They have proven their worth in detecting landmines but Africa’s giant pouched rats have a lesser-known but equally critical vocation – saving lives by speeding up tuberculosis detection.
It’s all in the nose, says the Belgian non-governmental organisation APOPO.
Its founders, in 1997, saw potential for these abundant rodents with a sense of smell as keen as a dog’s but dismissed as pesty vermin — or a potential meal.
“The biggest obstacle has been the negative perception that people have of the rat,” said APOPO director Christophe Cox, whose NGO has been based in Morogoro in Tanzania’s eastern highlands since 2000.
Yet 83,000 landmines have been neutralised in Africa and Asia thanks to the rodents, APOPO says, saving countless lives where explosives still maim and kill up to 20,000 people — many of them children — each year.
“When I first heard about this technique I was a bit shocked, but it proved to be quite efficient, in fact more efficient than the microscopy we use,” said Daniel Magesa, a doctor at Pasada Upendano Clinic in the capital Dar es Salaam which now sends APOPO’s Morogoro base some 200 human sputum samples every month.
Africa accounts for most of the million-plus people who die of TB each year and untreated carriers can infect dozens of others, making speedy detection essential.
“The problem is the concentration of the TB in the samples we have. It is sometimes not concentrated enough for us to see it through the type of microscopy we use, even though it is very modern,” Dr. Magesa said.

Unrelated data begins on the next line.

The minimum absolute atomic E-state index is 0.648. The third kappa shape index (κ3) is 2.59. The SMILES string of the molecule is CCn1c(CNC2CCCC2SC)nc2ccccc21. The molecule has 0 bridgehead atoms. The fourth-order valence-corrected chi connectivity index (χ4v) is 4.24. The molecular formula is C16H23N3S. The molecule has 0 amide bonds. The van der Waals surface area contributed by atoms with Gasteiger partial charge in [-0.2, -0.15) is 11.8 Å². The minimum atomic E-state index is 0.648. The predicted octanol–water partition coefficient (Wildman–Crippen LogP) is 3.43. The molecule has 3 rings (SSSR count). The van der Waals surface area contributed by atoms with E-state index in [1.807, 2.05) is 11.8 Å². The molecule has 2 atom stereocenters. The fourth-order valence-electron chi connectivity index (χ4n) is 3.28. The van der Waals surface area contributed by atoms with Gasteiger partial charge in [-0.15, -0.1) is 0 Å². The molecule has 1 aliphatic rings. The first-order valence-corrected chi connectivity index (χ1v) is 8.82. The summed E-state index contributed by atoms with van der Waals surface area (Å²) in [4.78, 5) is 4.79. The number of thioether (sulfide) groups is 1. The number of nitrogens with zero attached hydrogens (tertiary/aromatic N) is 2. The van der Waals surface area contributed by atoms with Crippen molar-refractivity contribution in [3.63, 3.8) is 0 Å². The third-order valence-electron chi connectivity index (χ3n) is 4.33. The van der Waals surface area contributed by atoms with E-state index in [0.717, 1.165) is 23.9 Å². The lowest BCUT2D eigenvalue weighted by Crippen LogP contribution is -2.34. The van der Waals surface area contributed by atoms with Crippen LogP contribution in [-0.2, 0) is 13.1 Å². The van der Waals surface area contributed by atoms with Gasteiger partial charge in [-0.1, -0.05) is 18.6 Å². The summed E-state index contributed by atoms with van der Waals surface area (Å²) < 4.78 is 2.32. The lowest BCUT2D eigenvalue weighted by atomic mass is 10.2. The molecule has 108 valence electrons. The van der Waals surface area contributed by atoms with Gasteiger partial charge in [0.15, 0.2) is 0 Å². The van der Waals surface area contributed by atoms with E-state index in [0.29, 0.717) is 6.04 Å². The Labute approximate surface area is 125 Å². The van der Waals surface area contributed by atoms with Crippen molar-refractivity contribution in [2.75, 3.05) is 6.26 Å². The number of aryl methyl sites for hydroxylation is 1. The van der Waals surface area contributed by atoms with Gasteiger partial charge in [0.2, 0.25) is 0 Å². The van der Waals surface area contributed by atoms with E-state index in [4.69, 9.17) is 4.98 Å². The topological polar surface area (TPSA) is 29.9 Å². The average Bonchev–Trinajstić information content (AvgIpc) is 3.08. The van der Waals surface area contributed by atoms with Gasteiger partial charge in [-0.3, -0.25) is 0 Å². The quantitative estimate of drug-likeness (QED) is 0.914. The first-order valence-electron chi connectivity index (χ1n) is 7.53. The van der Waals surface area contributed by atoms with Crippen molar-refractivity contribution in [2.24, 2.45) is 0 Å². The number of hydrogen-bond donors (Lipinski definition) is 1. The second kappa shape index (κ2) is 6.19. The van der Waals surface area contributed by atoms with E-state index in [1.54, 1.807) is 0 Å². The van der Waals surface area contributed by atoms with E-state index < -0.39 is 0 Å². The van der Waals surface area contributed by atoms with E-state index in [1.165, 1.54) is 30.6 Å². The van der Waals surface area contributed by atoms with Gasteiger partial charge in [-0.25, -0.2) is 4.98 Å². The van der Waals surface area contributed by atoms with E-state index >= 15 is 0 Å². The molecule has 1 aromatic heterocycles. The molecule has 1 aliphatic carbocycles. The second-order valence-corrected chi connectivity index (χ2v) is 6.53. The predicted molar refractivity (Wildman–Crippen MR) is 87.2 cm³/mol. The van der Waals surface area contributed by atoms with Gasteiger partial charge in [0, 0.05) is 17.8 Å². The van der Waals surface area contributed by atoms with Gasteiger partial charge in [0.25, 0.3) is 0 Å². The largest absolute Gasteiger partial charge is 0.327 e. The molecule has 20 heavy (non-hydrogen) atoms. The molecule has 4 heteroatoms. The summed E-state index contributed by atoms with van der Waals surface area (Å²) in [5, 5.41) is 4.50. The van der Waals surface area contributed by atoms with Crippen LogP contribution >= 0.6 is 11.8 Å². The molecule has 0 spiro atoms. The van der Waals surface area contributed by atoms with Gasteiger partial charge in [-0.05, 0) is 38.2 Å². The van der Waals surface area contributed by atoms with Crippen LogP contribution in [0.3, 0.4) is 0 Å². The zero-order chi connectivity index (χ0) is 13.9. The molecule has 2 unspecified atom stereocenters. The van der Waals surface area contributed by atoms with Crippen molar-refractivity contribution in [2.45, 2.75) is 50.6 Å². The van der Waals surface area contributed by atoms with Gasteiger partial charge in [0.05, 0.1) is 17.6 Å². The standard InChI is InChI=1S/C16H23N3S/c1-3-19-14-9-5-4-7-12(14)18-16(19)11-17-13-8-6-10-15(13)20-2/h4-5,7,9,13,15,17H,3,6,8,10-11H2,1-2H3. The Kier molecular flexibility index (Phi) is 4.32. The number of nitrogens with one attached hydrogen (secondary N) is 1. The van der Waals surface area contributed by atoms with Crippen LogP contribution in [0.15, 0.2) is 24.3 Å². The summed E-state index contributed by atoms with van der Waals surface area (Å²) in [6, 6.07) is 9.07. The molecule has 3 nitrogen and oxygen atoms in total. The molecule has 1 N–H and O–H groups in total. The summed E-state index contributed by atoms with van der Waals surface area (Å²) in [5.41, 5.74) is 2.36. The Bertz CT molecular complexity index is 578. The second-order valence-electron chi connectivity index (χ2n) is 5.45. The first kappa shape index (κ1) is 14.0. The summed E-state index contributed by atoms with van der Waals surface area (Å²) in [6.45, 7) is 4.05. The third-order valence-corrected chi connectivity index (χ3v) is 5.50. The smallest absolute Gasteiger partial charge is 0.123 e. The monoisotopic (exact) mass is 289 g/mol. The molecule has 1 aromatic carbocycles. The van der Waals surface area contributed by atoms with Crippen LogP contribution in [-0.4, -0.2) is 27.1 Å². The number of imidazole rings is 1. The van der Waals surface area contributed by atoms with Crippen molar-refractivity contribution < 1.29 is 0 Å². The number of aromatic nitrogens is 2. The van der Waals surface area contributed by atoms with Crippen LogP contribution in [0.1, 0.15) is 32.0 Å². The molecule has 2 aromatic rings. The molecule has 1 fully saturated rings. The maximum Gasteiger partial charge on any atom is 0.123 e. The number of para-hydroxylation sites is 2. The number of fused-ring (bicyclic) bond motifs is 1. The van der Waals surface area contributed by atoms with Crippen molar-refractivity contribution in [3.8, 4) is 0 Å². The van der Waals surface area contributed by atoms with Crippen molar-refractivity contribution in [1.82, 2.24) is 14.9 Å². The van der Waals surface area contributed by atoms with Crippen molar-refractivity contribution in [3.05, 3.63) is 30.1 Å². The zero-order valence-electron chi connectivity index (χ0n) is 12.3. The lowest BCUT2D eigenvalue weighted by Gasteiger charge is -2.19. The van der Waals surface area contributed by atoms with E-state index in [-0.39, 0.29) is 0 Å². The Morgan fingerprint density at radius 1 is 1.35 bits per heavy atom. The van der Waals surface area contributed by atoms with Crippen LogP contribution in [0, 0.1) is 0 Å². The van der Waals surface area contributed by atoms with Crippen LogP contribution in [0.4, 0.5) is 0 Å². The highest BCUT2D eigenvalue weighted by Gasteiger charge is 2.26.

Today, more than 29 hospitals in Dar es Salaam and Morogoro send the Morogoro lab sputum samples. Another dozen clinics in the Mozambique capital Maputo send samples to an APOPO center opened in that country in 2013.
The NGO says it has detected 10,000 missed TB cases, identified by workers like Oprah and Violet, whiskers bristling as they move along a row of test tubes.
“The big advantage is how quick the rats are. They can go through 100 samples in about 20 minutes, and this is what a lab technician will take four days to do,” said Cox.
During TB detection, rats are presented with a mix of negative and positive samples, the latter decontaminated for safety “but the smell remains”, said training director Haruni Ramadhan.
When a rat identifies a “true” positive, it is rewarded with a banana-peanut butter mixture. “We can only reward the rat if we are certain it is right,” Ramadhan said.
The negatives are not necessarily suspicious but become “suspect”, and subjected to further testing, if the rat reacts.
“Thanks to the rats, we have increased (TB case) detection rates by 40 percent” in the participating clinics, said Cox — citing the same figure given by Dr. Magesa.
APOPO now employs 222 rats — 108 for demining and 42 TB detectors.